PAT NEVIN: ON THE BALL

Few are better placed to discuss new Chelsea players who like the ball at their feet than our former wing wizard Pat Nevin. He does so in his latest column…

The Blues’ new system and style got into gear pretty quickly at start of the league campaign on Sunday. Six short minutes and two goals certainly made a fairly comfortable afternoon up at Wigan.

Last week I was suggesting it would take a little while for Eden Hazard to settle into the English game after a ropey start against Man City, but making a goal and winning the penalty will have boosted his confidence no end and as such his particular settling-in period may just have been reduced considerably.

It was also great to see Oscar coming on for the Belgian, looking fit and lively. He will of course have to be managed after a summer of Olympic football in the yellow and blue of Brazil.

Let’s hope he isn’t covered in black and blue as the season goes on, he will have noticed that Eden got what is euphemistically known as ‘an early welcome’ to the Premier League by at least three Wigan players. Now Wigan aren’t a particularly dirty team, quite the reverse in fact, but there is no doubt that some of Chelsea’s new boys will have to get used to the more abrasive style of football that some of England’s teams promote.

It is a particular problem of the system that the Blues have now adopted in that the three in the 4-2-3-1 will usually be skilful players who attract attention on their own. Add the fact that they are all trying to play in between the lines of the opposition (i.e. between their defence and midfield), they will often receive the ball on the turn. This is the best time for defenders to make the kind of tackle that takes the ball and the man with some force.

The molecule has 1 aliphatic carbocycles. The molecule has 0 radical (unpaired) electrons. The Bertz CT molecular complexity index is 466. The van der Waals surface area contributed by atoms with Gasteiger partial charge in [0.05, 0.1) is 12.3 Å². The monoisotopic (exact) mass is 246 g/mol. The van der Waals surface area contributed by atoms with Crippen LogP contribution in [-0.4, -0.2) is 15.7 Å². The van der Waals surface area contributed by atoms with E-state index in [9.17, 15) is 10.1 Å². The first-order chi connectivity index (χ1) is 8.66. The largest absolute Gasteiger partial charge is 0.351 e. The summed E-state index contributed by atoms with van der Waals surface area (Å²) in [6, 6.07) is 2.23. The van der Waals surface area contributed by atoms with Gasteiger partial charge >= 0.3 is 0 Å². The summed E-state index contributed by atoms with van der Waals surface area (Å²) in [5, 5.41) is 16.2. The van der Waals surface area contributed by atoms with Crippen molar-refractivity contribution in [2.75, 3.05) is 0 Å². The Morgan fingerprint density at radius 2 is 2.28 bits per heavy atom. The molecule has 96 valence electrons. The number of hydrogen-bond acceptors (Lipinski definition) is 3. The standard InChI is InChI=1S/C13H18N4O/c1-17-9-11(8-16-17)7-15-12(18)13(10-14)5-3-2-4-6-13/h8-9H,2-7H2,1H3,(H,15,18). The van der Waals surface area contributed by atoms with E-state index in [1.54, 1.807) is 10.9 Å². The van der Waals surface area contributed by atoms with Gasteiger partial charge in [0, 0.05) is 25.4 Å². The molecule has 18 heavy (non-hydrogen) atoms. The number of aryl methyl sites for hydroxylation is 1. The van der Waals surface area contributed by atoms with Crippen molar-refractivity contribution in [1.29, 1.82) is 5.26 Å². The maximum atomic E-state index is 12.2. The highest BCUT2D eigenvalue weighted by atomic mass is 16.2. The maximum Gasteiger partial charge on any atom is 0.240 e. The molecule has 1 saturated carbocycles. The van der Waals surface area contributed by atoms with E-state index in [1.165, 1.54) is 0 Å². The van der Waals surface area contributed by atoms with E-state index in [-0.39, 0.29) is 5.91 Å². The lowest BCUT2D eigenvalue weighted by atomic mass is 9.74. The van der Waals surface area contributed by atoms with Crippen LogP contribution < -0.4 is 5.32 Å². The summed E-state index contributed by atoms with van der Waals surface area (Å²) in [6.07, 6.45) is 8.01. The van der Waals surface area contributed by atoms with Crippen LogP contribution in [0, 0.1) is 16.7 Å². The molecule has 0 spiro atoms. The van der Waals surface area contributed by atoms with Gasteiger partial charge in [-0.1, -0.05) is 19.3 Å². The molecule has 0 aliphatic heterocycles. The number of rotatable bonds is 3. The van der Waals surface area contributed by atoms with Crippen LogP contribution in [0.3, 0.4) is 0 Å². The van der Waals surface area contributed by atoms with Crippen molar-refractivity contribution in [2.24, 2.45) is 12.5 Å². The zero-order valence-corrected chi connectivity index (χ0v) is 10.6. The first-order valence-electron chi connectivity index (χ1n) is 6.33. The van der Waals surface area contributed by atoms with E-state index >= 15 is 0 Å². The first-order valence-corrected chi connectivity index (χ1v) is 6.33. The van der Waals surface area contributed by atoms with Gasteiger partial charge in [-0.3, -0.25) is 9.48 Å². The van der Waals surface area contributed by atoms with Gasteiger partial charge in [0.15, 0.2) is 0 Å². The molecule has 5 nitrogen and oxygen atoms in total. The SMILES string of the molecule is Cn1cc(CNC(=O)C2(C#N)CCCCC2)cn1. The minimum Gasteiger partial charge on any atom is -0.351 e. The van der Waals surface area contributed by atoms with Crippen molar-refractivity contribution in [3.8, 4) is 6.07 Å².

Wigan tried it on Hazard on Sunday and it succeeded when Caldwell wiped him out (as can be seen in the video above) but it failed massively in the lead-up to the first goal when he wriggled free and set up Branislav Ivanovic.

People often talk about brave players, the ones who crunch into hard tackles á la Roy Keane and his ilk, but there is a special type of bravery needed to continually want the ball in areas where you know you are in danger of being thumped from an opponent every time. It struck me that our lads had the bravery and belief at the weekend; I hope it isn’t kicked out of them!

Actually I do not think they will wilt. Hazard’s reaction to getting kicked was to get on the ball again quickly and show he wasn’t intimidated. I spent nearly 20 years doing just that, if you show any fear you have lost, whereas confidence and a willingness to go at the player again is the most intimidating thing you can do to them.

Those of a certain age will remember Stuart Pearce playing for Nottingham Forest and Manchester City. He was a strong intimidating player but not only did I get up uncomplaining when he went through me, I demanded the ball was passed to me straight from the free kick and then ran directly towards him with it, wherever he was.